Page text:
There was supposed to be earmark reform in Congress. But once again, big changes inside the beltway don't look so big to the rest of us.
"Earmark" is the term Congress uses for what most people call "pork." The "bridge to nowhere" in Alaska -- that was an earmark. The money issued to study the genome of a catfish -- that's an earmark too. Earmarks are a kind of hidden treasure, buried deep in appropriations bills, with little or no explanation and, of course, no name attached to which member of Congress asked for them.
On a recent dig for hidden treasure in federal legislation, we found $500,000 helping to remodel the top of a ski lift in Alaska. We found $96,000 of your federal taxes helping to remodel the historic Biltmore Hotel in Coral Gables, Florida. And up in little Rice Lake, Wisconsin, we found a tiny airport that got $2 million to lengthen a runway so a few corporate jets could land. (There are no commercial flights at Rice Lake)
Now, we have a new Congress and a new cause -- earmark reform. To me and, I think, most Americans earmark reform would mean cutting earmarks entirely or at least limiting this pork-barrel spending. But that's apparently not what the Democratic leaders had in mind.
The reform is this: In the past, these spending requests remained secret until they were voted on, and no one ever had to attach his or her name to the request. Now, the House appropriations staff tell us, the spending requests will still remain secret, but only until the full House takes a final vote on the spending bill. Then, all the requesting Congressmen's names will be made public.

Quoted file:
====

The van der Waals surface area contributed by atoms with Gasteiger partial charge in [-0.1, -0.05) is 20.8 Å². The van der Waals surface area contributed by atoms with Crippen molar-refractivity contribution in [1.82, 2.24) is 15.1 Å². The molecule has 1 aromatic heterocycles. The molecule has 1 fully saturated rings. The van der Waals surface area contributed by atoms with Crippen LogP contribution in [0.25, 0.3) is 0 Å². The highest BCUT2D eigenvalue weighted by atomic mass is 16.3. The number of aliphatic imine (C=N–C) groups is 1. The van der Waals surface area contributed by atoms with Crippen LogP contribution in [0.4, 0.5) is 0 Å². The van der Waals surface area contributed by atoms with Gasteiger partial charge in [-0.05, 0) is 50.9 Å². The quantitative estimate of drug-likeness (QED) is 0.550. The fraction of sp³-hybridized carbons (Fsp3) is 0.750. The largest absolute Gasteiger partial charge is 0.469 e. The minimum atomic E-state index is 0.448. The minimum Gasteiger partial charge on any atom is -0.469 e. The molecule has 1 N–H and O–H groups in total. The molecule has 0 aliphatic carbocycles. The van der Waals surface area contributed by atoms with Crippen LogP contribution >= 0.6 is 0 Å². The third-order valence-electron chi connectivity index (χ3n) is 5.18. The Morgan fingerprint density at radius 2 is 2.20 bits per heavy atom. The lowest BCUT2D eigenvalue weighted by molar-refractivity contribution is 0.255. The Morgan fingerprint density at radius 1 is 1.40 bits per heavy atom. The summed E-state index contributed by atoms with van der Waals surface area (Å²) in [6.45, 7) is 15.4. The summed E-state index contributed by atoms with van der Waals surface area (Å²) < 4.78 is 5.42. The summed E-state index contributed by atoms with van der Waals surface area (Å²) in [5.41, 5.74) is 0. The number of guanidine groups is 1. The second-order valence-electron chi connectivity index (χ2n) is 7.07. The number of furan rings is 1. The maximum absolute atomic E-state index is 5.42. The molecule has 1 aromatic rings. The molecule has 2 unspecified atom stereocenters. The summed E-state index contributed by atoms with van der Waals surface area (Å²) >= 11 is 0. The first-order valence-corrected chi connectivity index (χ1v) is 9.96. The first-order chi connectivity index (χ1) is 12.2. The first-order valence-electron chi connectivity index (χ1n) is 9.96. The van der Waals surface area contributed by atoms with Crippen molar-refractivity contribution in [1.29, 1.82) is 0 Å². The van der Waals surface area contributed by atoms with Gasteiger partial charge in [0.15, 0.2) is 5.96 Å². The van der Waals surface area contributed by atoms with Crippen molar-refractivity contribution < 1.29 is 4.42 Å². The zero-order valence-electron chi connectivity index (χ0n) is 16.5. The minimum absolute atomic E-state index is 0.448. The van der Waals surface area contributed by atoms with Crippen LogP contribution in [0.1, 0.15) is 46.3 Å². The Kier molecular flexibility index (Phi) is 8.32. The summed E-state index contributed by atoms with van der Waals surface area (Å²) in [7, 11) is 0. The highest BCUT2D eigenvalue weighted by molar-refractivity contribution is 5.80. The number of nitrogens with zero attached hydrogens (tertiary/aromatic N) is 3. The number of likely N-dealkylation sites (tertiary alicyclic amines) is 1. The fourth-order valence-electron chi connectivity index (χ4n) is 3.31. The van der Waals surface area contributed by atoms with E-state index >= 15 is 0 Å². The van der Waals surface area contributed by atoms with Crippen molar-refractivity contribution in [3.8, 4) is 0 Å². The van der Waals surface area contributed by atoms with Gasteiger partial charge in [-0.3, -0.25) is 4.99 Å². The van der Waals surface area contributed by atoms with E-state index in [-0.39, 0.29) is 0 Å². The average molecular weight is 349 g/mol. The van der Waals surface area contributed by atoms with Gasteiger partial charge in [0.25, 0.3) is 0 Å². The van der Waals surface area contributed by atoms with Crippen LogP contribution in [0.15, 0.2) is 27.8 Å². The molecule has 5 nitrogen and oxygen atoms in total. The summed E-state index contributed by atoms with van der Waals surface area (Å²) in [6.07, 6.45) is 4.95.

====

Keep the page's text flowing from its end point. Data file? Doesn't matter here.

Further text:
Who gets what earmarks will still be decided behind closed doors and critics, including the National Taxpayers Union and Americans for Prosperity, say by the time the public knows the name the deal will already have been done.
In other words, they're not going to cut the pork, they're just going tell us who wanted it after it's all approved.
That is what's being called the most "transparent" earmark system ever. Who called it that? The new chairman of the House Appropriations Committee, Wisconsin Rep. Dave Obey (D).
Yep, the same guy who got the Rice Lake airport lengthened for some corporate executives and their jets. Of course, Obey doesn't see it quite that way.
"My only apology," he wrote to us in an e-mail, "is that I can't do more for Wisconsin."
--By Drew Griffin, CNN Correspondent